FAQ: Open Access Publication Funding

Submitting a proposal

For institutions that have not yet implemented the Code, funding remains blocked until the institution provides evidence that the Code has been implemented. 

See this page for details:

Yes, non-university research institutions can submit proposals. The head of the institution or the body with legal capacity should submit the proposals. A form (DFG form 12.201) can be used to delegate authority regarding the submission of proposals.

Yes, higher education institutions at which OA publications are issued are also eligible to submit proposals. Private higher education institutions are likewise eligible to submit proposals if they are state-approved. 

Yes. Funding needs in the second phase of the programme, which starts in 2024, can only be calculated based on publications arising from DFG research funding. (The use of the funds remains flexible, though, which means that the funds may also be used for publications that do not result from DFG research funding. Note, however, that applicants are required to provide sufficient funding to enable publication of all open access publications that demonstrably arise from a DFG project).

The funding period is the period to which the proposal relates, i.e. the period following the year in which the proposal is submitted (“publication year”). If for example a proposal were submitted for a three-year funding period in 2024, the funding period would be 2025-2027.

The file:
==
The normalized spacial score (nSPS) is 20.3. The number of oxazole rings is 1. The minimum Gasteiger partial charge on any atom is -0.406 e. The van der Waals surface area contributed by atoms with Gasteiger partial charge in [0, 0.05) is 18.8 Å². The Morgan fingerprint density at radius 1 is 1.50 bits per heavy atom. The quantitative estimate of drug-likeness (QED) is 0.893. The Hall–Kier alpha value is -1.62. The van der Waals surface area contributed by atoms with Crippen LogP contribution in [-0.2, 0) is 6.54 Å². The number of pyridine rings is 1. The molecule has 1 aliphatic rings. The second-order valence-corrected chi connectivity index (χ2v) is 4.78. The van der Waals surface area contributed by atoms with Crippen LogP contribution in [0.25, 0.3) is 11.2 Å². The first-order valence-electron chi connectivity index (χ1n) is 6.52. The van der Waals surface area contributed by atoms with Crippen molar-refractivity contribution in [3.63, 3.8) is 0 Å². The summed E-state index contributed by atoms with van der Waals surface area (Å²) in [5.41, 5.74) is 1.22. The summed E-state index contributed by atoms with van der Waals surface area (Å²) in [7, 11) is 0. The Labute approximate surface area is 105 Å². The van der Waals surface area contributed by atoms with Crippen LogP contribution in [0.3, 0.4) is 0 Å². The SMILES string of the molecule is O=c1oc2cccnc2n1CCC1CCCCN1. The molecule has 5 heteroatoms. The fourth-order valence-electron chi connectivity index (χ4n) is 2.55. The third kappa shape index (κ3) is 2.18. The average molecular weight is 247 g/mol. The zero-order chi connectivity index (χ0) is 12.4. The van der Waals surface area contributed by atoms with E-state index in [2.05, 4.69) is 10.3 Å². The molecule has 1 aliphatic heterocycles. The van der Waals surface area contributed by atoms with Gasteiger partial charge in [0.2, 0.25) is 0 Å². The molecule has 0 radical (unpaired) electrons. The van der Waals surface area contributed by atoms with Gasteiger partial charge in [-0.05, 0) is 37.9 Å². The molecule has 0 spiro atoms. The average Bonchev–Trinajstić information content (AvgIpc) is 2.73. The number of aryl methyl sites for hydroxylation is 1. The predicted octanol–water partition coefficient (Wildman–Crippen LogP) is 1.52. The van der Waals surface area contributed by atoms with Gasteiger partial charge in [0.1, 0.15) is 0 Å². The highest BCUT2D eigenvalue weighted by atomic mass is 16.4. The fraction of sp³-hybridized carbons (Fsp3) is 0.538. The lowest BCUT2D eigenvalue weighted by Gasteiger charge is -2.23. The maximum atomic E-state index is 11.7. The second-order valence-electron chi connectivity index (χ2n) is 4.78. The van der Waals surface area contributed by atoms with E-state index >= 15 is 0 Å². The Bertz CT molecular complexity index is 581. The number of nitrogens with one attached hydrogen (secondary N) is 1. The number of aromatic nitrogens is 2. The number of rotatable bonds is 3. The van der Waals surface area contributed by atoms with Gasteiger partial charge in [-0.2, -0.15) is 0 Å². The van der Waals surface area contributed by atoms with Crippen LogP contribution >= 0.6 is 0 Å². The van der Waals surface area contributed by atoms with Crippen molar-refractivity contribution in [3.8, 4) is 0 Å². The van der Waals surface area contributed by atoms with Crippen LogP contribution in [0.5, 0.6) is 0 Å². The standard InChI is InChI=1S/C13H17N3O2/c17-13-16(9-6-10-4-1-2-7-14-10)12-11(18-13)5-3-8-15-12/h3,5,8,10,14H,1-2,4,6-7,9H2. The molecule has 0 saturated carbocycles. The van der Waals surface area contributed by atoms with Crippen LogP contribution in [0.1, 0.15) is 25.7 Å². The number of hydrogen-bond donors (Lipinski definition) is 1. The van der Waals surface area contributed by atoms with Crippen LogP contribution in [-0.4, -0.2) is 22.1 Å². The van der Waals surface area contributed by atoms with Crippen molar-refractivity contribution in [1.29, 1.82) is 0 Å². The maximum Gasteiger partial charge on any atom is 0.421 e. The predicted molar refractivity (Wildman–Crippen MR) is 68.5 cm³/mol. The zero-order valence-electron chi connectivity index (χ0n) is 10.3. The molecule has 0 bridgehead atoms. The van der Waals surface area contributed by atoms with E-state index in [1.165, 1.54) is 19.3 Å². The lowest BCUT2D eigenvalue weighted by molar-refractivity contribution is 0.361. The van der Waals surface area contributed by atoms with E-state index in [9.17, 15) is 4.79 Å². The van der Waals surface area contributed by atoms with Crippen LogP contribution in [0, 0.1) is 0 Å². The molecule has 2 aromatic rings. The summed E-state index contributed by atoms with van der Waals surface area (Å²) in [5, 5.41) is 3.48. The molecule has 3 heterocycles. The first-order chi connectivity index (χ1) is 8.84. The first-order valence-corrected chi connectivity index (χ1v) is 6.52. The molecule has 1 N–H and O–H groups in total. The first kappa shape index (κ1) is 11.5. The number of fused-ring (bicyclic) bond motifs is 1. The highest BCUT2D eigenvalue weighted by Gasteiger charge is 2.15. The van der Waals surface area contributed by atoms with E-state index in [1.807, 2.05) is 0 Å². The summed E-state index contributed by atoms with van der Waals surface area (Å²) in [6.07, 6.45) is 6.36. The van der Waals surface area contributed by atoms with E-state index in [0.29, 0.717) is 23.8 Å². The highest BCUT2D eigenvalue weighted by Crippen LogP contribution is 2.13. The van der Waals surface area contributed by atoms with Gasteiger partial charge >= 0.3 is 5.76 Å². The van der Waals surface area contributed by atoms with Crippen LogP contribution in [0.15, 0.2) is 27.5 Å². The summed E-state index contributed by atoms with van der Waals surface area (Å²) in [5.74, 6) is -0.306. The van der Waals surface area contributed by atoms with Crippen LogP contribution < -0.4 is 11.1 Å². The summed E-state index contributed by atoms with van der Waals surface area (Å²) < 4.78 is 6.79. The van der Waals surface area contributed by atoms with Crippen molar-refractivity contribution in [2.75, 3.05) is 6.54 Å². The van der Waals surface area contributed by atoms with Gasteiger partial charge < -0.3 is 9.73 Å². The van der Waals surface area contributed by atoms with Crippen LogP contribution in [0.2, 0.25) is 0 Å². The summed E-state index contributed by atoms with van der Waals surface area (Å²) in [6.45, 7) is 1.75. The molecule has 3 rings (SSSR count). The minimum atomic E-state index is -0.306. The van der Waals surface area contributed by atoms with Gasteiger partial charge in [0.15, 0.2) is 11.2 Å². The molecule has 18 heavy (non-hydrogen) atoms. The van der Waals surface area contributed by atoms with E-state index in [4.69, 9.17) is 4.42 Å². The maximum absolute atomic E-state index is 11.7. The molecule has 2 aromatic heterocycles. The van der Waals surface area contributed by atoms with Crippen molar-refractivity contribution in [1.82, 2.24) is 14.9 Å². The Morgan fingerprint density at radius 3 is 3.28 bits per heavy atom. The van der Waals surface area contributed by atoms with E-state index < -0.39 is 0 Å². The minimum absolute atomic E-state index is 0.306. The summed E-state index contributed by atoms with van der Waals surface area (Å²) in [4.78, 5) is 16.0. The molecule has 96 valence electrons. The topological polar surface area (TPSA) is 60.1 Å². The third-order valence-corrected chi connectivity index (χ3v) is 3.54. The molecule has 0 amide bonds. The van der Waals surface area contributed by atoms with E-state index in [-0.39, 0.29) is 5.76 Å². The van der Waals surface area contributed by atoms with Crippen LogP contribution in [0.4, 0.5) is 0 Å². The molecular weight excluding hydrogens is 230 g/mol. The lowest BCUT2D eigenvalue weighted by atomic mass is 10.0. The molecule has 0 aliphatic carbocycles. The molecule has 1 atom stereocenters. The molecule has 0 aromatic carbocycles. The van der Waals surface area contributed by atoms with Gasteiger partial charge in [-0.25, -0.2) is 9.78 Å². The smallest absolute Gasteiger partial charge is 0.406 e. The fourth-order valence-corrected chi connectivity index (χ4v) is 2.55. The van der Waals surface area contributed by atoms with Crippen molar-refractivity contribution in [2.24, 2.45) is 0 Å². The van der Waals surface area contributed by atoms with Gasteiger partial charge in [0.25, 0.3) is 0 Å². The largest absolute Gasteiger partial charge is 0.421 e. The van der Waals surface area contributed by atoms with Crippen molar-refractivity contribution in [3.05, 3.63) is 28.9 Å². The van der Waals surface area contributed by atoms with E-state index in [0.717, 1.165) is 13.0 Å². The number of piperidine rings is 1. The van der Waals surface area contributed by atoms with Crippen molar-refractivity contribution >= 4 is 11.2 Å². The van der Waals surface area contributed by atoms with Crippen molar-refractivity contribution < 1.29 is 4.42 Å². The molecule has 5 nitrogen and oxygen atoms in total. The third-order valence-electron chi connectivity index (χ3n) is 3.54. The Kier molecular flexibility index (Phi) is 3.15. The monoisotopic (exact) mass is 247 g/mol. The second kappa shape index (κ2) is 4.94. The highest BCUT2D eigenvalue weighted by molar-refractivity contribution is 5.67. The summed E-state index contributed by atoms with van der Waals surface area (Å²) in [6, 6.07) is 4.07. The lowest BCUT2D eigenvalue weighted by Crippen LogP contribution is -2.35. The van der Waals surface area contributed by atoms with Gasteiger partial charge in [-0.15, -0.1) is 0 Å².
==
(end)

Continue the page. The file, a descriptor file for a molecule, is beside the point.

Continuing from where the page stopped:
Second programme phase (2024–2027)

The reason for this is that the second phase of funding aims to gravitate towards the principle of financial responsibility. So only articles that demonstrably arise from a DFG project can be used to form the basis of a needs calculation. The allowance per article increases to €1,400 to account for this.

No. All information on the second phase of the funding programme are already included in the existing Guidelines and Supplementary Instructions. In the new version of the guidelines [01/24], only editorial changes were made.

Calculation of funding needs

The development of suitable methods is left to the applicant. The guidelines clearly regulate the basis on which the funding needs calculation is to be undertaken.

The Open Access Monitor at Forschungszentrum Jülich offers a service to support the calculation of eligible publications and can be used to find out previous publication volumes. Use of this service is not mandatory, but it can be very helpful for a comparison with data from internal systems or in cases where no internal data is available. The Open Access Monitor provides instructions on how to submit a proposal: please refer to the latest version on the Open Access Monitor homepage.

Clarification: The categories “All Open Access Publications” and “Open Access Publications Subject to a Fee” are to refer to publications produced at your institution and should not be restricted to DFG research funding (analysis 2 and 3 in the Open Access Monitor instructions), while “Eligible publications” must be restricted to DFG research funding. (In version 1.0 / January 2024 of the Auswertung zur DFG-Antragstellung mit dem Open Access Monitor [Analysis of DFG proposal submission with the Open Access Monitor] and in the FZJ slides shown at the webinar on 5 February 2024, the analysis of the categories “All Open Access publications”  and “Open Access Publications Subject to a Fee” was initially limited to DFG research funding. This has now been changed in the new versions (Guide to analysis – version 1.1 / March 2024 and Set of slides 2024-03-01.)

Only those open access publications resulting from DFG research funding that are submitted by correspondence authors (who are required to pay fees) affiliated with the applicant institution or by first authors who are required to pay fees are eligible for funding. However, as the funding acknowledgements do not always clearly show whether the correspondence author or one of the co-authors is funded by the DFG, the publications do not need to be checked manually in order to reduce effort. This vagueness in the funding calculation is acceptable at present.